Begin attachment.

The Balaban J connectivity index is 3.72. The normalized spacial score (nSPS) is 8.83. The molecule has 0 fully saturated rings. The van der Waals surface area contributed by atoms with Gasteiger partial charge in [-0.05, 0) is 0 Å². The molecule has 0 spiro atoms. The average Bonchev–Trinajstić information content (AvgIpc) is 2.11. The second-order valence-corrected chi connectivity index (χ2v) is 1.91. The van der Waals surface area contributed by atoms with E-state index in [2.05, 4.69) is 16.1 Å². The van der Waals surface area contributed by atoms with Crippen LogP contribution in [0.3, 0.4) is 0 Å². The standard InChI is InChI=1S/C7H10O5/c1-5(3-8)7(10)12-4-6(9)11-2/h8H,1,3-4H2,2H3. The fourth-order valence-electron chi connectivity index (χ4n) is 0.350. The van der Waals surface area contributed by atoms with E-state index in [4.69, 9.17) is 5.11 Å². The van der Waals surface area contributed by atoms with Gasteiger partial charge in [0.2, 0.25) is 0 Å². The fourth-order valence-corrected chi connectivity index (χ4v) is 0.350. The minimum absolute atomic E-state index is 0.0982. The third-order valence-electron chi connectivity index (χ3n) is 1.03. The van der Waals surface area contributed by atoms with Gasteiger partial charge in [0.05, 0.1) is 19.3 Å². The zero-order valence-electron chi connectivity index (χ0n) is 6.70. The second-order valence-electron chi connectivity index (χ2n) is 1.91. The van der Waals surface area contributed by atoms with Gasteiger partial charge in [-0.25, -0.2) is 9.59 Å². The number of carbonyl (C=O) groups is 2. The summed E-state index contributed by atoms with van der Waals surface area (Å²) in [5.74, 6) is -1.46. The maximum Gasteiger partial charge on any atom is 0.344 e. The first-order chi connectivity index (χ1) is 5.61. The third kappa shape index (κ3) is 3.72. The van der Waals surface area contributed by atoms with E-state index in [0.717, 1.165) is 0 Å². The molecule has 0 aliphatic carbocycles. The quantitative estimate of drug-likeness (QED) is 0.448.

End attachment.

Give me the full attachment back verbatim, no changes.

The Balaban J connectivity index is 3.72. The normalized spacial score (nSPS) is 8.83. The molecule has 0 fully saturated rings. The van der Waals surface area contributed by atoms with Gasteiger partial charge in [-0.05, 0) is 0 Å². The molecule has 0 spiro atoms. The average Bonchev–Trinajstić information content (AvgIpc) is 2.11. The second-order valence-corrected chi connectivity index (χ2v) is 1.91. The van der Waals surface area contributed by atoms with E-state index in [2.05, 4.69) is 16.1 Å². The van der Waals surface area contributed by atoms with Crippen LogP contribution in [0.3, 0.4) is 0 Å². The standard InChI is InChI=1S/C7H10O5/c1-5(3-8)7(10)12-4-6(9)11-2/h8H,1,3-4H2,2H3. The fourth-order valence-electron chi connectivity index (χ4n) is 0.350. The van der Waals surface area contributed by atoms with E-state index in [4.69, 9.17) is 5.11 Å². The van der Waals surface area contributed by atoms with Gasteiger partial charge in [0.2, 0.25) is 0 Å². The fourth-order valence-corrected chi connectivity index (χ4v) is 0.350. The minimum absolute atomic E-state index is 0.0982. The third-order valence-electron chi connectivity index (χ3n) is 1.03. The van der Waals surface area contributed by atoms with Gasteiger partial charge in [0.05, 0.1) is 19.3 Å². The zero-order valence-electron chi connectivity index (χ0n) is 6.70. The second-order valence-electron chi connectivity index (χ2n) is 1.91. The van der Waals surface area contributed by atoms with Gasteiger partial charge in [-0.25, -0.2) is 9.59 Å². The number of carbonyl (C=O) groups is 2. The summed E-state index contributed by atoms with van der Waals surface area (Å²) in [5.74, 6) is -1.46. The maximum Gasteiger partial charge on any atom is 0.344 e. The first-order chi connectivity index (χ1) is 5.61. The third kappa shape index (κ3) is 3.72. The van der Waals surface area contributed by atoms with E-state index in [0.717, 1.165) is 0 Å². The molecule has 0 aliphatic carbocycles. The quantitative estimate of drug-likeness (QED) is 0.448.